SOUTH PORTLAND — Gov. Paul LePage on Monday pushed back against allegations he would not work with the city of Portland for political reasons.
Instead, LePage, a Republican, said he would “love” to work with the city that overwhelmingly voted for his Democratic and independent challengers last November.
LePage also said he could support legislation that would allow ground fisherman to sell lobster by-catch in Maine.
Complaints from lobstermen who oppose the sale of by-catch reportedly contributed last week to the resignation of the Department of Marine Resources commissioner, who said LePage acquiesced to the lobstermen.
Mayor Nicholas Mavodones said he will meet with LePage on Thursday to discuss allegations made by the former commissioner, Norman Olsen, who said LePage told him he would not work with Portland because the city was “against” the governor.
LePage was in South Portland on Monday to mark the expansion of Casco Bay Steel Structures. The event was designed to promote LePage’s campaign that the state is “open for business.”
After the event, LePage was questioned about comments made last week by Olsen when he abruptly resigned as DMR commissioner.
“It is not true,” LePage said of Olsen’s claim about Portland.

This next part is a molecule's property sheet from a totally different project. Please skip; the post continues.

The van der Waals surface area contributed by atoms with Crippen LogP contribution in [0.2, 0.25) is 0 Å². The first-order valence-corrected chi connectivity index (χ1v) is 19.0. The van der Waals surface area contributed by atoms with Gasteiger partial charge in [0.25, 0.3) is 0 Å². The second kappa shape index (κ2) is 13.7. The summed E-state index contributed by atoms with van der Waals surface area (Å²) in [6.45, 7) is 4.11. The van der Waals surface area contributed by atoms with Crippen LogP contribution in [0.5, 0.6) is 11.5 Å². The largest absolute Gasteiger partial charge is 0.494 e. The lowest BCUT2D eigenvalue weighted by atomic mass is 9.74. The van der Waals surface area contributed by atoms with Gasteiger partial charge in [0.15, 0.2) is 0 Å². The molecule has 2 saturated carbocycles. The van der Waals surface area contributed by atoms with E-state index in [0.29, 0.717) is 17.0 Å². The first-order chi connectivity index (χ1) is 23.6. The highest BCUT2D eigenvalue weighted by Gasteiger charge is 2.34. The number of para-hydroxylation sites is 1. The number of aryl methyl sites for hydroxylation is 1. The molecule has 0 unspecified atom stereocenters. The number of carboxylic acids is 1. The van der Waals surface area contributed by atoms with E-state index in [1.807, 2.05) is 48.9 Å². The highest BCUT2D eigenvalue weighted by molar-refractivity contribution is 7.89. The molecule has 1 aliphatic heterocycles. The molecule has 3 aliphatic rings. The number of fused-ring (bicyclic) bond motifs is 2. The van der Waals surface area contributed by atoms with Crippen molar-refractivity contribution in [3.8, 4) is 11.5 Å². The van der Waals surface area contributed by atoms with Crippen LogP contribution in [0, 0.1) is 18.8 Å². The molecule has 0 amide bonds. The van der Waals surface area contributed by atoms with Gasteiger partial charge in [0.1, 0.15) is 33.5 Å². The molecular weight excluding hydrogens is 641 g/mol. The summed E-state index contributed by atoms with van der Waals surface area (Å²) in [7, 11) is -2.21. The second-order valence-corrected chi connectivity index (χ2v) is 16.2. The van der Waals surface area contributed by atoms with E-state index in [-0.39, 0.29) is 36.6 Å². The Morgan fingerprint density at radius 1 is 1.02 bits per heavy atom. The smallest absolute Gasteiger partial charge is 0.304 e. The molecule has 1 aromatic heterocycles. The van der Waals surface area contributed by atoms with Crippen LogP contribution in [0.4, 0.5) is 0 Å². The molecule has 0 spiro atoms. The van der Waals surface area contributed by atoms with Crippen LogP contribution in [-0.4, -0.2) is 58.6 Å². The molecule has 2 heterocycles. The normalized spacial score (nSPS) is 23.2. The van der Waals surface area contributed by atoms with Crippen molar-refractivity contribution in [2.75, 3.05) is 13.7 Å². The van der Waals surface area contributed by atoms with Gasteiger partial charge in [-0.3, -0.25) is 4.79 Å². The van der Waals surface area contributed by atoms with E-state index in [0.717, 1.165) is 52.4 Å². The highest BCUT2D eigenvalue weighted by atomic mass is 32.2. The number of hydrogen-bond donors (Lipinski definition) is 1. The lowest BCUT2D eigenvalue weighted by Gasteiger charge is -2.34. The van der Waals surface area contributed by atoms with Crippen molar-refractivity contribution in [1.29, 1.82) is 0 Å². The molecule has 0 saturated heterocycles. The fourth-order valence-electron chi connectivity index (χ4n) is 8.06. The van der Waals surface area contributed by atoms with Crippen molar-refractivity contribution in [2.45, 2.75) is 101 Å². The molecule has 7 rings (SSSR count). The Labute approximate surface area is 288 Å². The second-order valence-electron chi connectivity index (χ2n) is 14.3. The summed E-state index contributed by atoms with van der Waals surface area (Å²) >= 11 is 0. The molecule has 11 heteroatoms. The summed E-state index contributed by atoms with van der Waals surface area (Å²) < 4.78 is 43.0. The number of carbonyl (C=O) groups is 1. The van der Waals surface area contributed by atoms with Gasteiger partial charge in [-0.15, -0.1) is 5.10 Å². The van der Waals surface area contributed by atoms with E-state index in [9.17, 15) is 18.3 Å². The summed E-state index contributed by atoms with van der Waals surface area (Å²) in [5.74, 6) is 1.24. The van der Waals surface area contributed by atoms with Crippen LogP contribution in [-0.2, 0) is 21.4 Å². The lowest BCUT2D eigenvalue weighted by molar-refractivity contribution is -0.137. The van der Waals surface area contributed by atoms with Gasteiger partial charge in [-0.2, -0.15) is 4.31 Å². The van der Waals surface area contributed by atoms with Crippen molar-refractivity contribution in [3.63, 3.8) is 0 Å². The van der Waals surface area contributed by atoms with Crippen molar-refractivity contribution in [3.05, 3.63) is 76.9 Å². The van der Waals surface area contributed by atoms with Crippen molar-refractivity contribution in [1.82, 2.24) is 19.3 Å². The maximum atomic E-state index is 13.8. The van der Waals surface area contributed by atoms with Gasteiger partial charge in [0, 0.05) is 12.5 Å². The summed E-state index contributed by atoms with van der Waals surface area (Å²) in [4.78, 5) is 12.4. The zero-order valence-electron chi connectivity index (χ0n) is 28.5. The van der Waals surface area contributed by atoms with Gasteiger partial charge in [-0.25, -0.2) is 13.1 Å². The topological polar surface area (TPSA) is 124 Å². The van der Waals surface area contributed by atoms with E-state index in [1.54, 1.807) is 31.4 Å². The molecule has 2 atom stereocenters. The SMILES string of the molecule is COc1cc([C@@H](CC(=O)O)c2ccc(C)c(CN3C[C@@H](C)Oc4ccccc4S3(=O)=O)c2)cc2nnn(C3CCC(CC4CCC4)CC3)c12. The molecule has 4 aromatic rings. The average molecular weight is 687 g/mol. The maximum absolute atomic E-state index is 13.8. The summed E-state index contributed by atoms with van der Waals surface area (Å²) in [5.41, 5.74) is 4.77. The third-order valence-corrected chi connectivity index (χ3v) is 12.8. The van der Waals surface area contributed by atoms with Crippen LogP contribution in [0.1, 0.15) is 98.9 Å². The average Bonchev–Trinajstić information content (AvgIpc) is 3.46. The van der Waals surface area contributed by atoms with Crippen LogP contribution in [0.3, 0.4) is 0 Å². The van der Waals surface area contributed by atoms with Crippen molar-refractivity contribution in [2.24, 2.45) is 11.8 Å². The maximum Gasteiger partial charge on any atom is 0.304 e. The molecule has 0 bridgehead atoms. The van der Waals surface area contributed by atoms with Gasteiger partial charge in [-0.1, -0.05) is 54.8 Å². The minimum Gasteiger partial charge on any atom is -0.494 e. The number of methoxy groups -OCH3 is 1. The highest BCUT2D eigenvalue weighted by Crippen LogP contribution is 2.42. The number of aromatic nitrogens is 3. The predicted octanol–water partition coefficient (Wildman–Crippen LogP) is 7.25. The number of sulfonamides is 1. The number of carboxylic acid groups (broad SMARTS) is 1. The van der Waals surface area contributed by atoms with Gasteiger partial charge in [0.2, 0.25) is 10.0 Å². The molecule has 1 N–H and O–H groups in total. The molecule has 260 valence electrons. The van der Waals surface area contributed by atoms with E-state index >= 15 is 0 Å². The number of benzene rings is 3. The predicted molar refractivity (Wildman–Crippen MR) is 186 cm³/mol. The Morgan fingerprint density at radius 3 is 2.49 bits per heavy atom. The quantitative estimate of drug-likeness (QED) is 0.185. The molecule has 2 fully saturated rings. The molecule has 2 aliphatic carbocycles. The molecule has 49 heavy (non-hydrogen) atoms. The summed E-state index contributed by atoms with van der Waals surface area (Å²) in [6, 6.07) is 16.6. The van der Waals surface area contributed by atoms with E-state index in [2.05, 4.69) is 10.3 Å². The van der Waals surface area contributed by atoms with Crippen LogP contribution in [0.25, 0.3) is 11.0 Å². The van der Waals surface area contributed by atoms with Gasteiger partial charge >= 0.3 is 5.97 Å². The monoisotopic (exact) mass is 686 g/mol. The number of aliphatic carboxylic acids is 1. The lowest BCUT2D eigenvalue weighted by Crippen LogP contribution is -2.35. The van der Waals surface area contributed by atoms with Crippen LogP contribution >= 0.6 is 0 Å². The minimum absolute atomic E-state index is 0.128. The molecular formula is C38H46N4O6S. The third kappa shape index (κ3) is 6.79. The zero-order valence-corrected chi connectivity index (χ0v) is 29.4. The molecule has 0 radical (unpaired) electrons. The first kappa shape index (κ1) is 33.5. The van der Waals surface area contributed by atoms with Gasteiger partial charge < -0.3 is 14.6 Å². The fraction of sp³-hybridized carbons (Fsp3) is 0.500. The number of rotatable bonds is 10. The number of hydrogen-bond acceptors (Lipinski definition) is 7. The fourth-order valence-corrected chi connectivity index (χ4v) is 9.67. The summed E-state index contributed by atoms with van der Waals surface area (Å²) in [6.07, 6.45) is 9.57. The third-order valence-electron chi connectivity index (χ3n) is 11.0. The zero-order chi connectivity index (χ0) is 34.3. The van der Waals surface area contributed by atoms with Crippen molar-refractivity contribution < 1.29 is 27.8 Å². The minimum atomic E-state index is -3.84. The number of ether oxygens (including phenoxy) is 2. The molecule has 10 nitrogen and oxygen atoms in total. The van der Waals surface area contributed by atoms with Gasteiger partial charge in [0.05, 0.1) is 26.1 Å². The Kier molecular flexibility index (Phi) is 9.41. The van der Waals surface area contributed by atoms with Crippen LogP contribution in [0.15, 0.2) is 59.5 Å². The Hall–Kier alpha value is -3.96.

Olsen accused the governor of “pacifying special interest groups,” apparently a reference to the Maine Lobstermen’s Association.
“I leave with regret for the people of Maine, who have allowed public resources to become the private domain of a select few, and especially for those other Mainers who have been prevented from earning a living,” Olsen said.
Olsen acknowledged his initiatives angered lobstermen at the annual Maine Fisherman’s Forum in March. Those initiatives include removing regulations, he said, that encourage fisherman to land their catches out of state.
One of those regulations deals with lobster by-catch, or lobsters that are dragged up in ground fishing nets. Ground fishermen cannot sell their lobster by-catch in Maine, but they can in Massachusetts.
That has forced some Maine fisherman to sell their lobsters out of state, along with their fish – haddock, cod, pollock, hake and flounder.
The exodus has led to hard times at the Portland Fish Exchange, a quasi-municipal nonprofit auction house on the Portland waterfront. The group has long pushed for the state to allow lobster by-catch as a way to keep boats in Maine.
Olsen, in a letter explaining his resignation, said the governor has no interest in working with the city of Portland on such initiatives.
“Portland was against him, he said, and we will not work with that city,” Olsen said. “Rather than work with Portland, he said, we’ll build a new port somewhere.”
LePage on Monday dismissed Olsen’s account, attributing it to a “failure to communicate.”
“It is not true,” LePage said. “It is absolutely, unequivocally fabricated.”
LePage also pushed back against Olsen’s assertion that the commissioner had to wait months to get a meeting with the governor.
“We looked at our calendar,” LePage said. “We met 10 times in the last two months.”